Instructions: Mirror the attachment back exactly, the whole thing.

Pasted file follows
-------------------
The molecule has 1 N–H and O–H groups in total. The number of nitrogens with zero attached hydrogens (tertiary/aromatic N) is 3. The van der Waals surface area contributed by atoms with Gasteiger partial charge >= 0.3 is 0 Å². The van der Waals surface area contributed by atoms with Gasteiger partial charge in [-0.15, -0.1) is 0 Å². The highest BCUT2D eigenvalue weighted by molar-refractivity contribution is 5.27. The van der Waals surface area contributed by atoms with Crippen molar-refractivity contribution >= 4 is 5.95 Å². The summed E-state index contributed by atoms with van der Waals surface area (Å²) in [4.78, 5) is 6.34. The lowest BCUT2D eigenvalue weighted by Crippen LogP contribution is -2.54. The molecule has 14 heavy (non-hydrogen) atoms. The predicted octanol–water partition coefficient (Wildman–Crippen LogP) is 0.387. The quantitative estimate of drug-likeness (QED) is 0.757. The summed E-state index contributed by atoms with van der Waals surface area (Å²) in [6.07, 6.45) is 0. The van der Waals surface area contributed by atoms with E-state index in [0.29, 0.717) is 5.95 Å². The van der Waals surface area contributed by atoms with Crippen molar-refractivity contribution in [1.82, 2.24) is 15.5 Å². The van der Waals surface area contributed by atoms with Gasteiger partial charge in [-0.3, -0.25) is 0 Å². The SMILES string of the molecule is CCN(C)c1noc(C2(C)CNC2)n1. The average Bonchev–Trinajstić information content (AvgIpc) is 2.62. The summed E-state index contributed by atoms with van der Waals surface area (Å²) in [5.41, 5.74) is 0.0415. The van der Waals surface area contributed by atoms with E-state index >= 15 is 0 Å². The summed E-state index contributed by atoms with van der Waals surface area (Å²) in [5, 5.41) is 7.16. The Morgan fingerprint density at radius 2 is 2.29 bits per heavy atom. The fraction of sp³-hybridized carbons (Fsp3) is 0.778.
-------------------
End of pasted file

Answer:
The molecule has 1 N–H and O–H groups in total. The number of nitrogens with zero attached hydrogens (tertiary/aromatic N) is 3. The van der Waals surface area contributed by atoms with Gasteiger partial charge >= 0.3 is 0 Å². The van der Waals surface area contributed by atoms with Gasteiger partial charge in [-0.15, -0.1) is 0 Å². The highest BCUT2D eigenvalue weighted by molar-refractivity contribution is 5.27. The van der Waals surface area contributed by atoms with Crippen molar-refractivity contribution >= 4 is 5.95 Å². The summed E-state index contributed by atoms with van der Waals surface area (Å²) in [4.78, 5) is 6.34. The lowest BCUT2D eigenvalue weighted by Crippen LogP contribution is -2.54. The molecule has 14 heavy (non-hydrogen) atoms. The predicted octanol–water partition coefficient (Wildman–Crippen LogP) is 0.387. The quantitative estimate of drug-likeness (QED) is 0.757. The summed E-state index contributed by atoms with van der Waals surface area (Å²) in [6.07, 6.45) is 0. The van der Waals surface area contributed by atoms with E-state index in [0.29, 0.717) is 5.95 Å². The van der Waals surface area contributed by atoms with Crippen molar-refractivity contribution in [1.82, 2.24) is 15.5 Å². The van der Waals surface area contributed by atoms with Gasteiger partial charge in [-0.3, -0.25) is 0 Å². The SMILES string of the molecule is CCN(C)c1noc(C2(C)CNC2)n1. The average Bonchev–Trinajstić information content (AvgIpc) is 2.62. The summed E-state index contributed by atoms with van der Waals surface area (Å²) in [5.41, 5.74) is 0.0415. The van der Waals surface area contributed by atoms with E-state index >= 15 is 0 Å². The summed E-state index contributed by atoms with van der Waals surface area (Å²) in [5, 5.41) is 7.16. The Morgan fingerprint density at radius 2 is 2.29 bits per heavy atom. The fraction of sp³-hybridized carbons (Fsp3) is 0.778.